Frequently Asked Questions
When is the best time to provide cross-cultural training – prior to departure or on arrival?
The ideal answer to this question is both as there are advantages to be gained from training at each stage. Training in home country prior to departure prepares the relocatee for the demands of the first stages of adaptation. It calms initial fears, provides confidence and reassurance as well as evaluating and reviewing unrealistic expectations. Training which uses research on value differences can discuss differences before the emotional context that may be attached when those differences have been experienced. Use of a cultural mentor who is experienced in the host country is important to add validity to the pre-departure training. Training in the host country can ideally be in the form of follow up to the earlier training and provide on-the-spot explanations of aspects or situations the relocates have found confusing. While the relocate is immersed in the culture the trainer can provide support and encouragement in the behaviour and attitude changes needed to adapt well to working in the new location.
What is the difference between cross cultural training, intercultural training and diversity training?
Sometimes the differences are more in semantics where different words can be used to convey the same meaning. Cross-cultural usually refers to training that involves increasing awareness about two or more cultures, perhaps where the trainee is moving from one culture to another and the training will focus on home and host cultures. Intercultural training often refers to training which increases awareness between a number of different cultures, perhaps where the trainee will be managing a culturally varied group. Diversity training is more often used where the different cultures are present working together in the same workplace or represented among the client base and focuses on increasing awareness and value of the other cultures. Keep in mind that your trainer’s use of the different terms may be more influenced by their own cultural background (Intercultural is a term used more in the USA than in other countries for example). Ask questions to determine what the content of the training will cover and what the outcomes should be for your trainees. Trans Cultural Careers can provide training to cover any of these areas of training need.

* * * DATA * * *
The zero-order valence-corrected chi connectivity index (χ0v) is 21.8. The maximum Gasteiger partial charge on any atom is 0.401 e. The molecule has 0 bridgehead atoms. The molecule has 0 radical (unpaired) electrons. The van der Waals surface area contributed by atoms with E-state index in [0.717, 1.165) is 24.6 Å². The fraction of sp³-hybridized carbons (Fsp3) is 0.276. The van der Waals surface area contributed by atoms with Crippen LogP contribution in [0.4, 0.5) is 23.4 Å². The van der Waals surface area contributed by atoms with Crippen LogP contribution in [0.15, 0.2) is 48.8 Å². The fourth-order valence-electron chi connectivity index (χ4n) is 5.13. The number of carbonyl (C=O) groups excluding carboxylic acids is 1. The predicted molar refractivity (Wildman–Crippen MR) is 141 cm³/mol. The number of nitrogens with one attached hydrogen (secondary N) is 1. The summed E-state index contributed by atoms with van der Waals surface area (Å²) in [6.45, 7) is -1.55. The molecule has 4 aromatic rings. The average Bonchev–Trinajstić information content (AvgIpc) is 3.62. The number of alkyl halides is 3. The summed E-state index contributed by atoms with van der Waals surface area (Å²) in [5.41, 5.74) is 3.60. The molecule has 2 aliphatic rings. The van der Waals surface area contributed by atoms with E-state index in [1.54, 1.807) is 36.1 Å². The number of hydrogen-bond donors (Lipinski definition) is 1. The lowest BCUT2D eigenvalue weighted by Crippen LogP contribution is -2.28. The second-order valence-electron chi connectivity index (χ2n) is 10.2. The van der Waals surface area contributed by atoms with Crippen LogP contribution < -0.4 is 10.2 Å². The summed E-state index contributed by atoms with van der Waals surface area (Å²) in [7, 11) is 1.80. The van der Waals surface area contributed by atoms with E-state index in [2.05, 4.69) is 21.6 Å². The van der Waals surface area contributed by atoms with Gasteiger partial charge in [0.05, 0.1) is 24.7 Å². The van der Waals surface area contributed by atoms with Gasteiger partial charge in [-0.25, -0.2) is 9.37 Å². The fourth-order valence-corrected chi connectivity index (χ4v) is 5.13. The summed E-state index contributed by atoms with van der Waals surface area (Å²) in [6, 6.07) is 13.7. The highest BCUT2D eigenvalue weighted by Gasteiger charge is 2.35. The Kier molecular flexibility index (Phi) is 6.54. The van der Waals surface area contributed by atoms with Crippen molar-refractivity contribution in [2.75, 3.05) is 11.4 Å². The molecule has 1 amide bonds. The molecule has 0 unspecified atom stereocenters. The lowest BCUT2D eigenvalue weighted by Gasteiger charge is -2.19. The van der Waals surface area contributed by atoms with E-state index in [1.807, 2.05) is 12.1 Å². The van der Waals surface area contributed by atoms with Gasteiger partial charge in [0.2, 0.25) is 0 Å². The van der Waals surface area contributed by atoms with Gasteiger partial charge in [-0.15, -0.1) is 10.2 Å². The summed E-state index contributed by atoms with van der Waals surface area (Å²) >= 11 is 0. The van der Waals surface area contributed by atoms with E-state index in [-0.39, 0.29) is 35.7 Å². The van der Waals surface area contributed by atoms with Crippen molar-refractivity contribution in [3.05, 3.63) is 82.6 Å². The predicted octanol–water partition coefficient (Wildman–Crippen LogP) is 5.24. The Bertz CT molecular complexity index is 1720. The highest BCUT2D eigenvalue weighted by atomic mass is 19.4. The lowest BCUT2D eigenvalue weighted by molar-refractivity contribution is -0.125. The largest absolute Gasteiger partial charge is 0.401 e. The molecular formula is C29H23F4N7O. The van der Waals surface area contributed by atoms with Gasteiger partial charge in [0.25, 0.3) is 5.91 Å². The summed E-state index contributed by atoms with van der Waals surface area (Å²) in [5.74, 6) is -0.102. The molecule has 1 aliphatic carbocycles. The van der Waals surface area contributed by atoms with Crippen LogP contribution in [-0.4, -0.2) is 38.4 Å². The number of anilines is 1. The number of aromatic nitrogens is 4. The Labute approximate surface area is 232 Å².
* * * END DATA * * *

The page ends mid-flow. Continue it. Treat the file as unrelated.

Why provide training for family members?
The most common reason for early return from overseas assignment is partner or family dissatisfaction.In asking your employee to relocate overseas they are committing to a major change for the whole family whether they choose to relocate or commute. Making the adaptation easier for the whole family means your employee is more able to focus on the new work environment and more likely to perform to the level of productivity you are seeking.
What are the issues facing children moving to another country?
In many countries expat children live in compounds or apartments with similar housing conditions to home and attend international schools rather than local schools. Their need to adapt to the local culture is often comparatively low. However they do need to adapt to the sub-culture that exists within international schools and expatriate communities and may be very different from the laid back Aussie environment they are accustomed to. The issues of making new friends, dealing with restricted freedoms, new peer groups with different standards of what is ‘cool’, tougher study and homework regimes, being a constant source of interest or curiosity to the locals around them, and adapting to servants can be issues the family and children need to manage.
Is training really necessary for moving from one English speaking country to another?
Moving to an area of low cultural distance, where the amount of perceived similarity between the cultures (including language) is high is undoubtedly easier than a move that involves high cultural distance. Many relocates make these moves successfully without training. Many also report a period of depression or anxiety as they go through the change adjustment cycle, many also hold on to stereotypes, prejudices or values that impact on their ability to relate well to workmates or employees. Training can ease the change process, speed the adaptation and mark you as an employer who is aware of the needs and acts to anticipate and prevent problems rather than responding later when damage has been done.